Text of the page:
In Kaddish and Purgatory, I compared Pope John XXIII with Ben Zakkai, the founder of modern Judaism.
Here is the diary entry of Angelo Giuseppe Roncalli (his original name) of 22 Sept 1898, when he was 18 years old and studying at the Seminary of Bergamo.
“This evening, when I thought about it seriously, the tears came to my eyes. (John was anxious about the health of a fellow seminarian that was very ill). I imagined myself on that sick bed and I wondered how it would go with me if I were to be judged in this very moment. I should deserve to go to hell, but I hope I shall not be sent there. In any case I am sure I ought to be sent to purgatory. Yet the mere thought of purgatory makes me shudder. What then will become of me? Oh poor me, how wretched I am!”
Here is Rabbi Yochanan ben Zakkai, founder of rabbinic Judaism’s view:
” I’m about to meet Ha Shem, God , Blessed be his name, and before me there are two roads, one leading to Paradise and one leading to Gehenna; one leading to Heaven and one leading to Hell, and I do not know to what road Ha Shem will sentence me” (Rabbi ben Zakkai). This view is also the Muslim view.
Jews and Roman Catholics believe that their good deeds can earn merit for themselves and for the departed soul, which will shorten the time spent in purgatory (the Roman Catholic view) or the time spent in Gehenna or at a lower level of heaven (the pious Jewish view). They can, however never be sure, because they feel that it would be pride to presume on God’s mercy. Unblessed assurance. How different is the Christian biblical view!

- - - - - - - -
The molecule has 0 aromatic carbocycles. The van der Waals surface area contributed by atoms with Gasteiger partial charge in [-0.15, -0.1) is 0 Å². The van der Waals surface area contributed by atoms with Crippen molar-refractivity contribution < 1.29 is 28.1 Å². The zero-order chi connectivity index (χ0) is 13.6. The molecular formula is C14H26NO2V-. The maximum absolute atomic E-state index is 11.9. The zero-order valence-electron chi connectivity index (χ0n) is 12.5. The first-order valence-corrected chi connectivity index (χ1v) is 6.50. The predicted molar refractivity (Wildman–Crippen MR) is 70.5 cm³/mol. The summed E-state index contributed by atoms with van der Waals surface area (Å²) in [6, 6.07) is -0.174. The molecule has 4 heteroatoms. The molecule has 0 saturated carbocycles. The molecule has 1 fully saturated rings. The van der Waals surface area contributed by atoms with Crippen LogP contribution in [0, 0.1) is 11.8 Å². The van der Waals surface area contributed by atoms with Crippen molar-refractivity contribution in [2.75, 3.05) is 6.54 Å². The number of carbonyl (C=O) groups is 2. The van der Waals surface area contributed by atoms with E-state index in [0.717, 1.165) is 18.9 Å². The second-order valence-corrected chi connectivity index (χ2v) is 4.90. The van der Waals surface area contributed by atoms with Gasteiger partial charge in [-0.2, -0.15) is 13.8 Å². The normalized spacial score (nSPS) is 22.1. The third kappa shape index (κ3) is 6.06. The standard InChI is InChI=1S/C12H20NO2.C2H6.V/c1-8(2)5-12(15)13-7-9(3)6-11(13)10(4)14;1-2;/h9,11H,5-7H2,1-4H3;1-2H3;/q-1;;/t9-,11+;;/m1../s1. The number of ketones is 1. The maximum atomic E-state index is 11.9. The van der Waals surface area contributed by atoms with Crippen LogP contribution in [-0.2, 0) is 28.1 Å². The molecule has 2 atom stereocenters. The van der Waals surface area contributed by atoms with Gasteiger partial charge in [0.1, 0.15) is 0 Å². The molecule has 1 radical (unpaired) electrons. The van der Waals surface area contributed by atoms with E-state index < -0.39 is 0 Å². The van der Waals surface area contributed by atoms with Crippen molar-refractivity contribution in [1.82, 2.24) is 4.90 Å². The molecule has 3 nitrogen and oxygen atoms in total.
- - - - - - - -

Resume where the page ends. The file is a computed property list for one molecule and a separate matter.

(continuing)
“Since we have now been justified by his blood, how much more shall we be saved from God’s wrath through him” (Romans 5:7); “For to me to live is Christ, and to die is gain” (Philippians 1:21).
“For this is the will of my Father, that everyone who looks on the Son and believes in him should have eternal life, and I will raise him up on the last day” (John 6:40).
“And we know that for those who love God all things work together for good, for those who are called according to his purpose. For those whom he foreknew (foreloved) he also predestined to be conformed to the image of his Son, in order that he might be the firstborn among many brothers. And those whom he predestined he also called, and those whom he called he also justified, and those whom he justified he also glorified ” (Romans 8:28-30).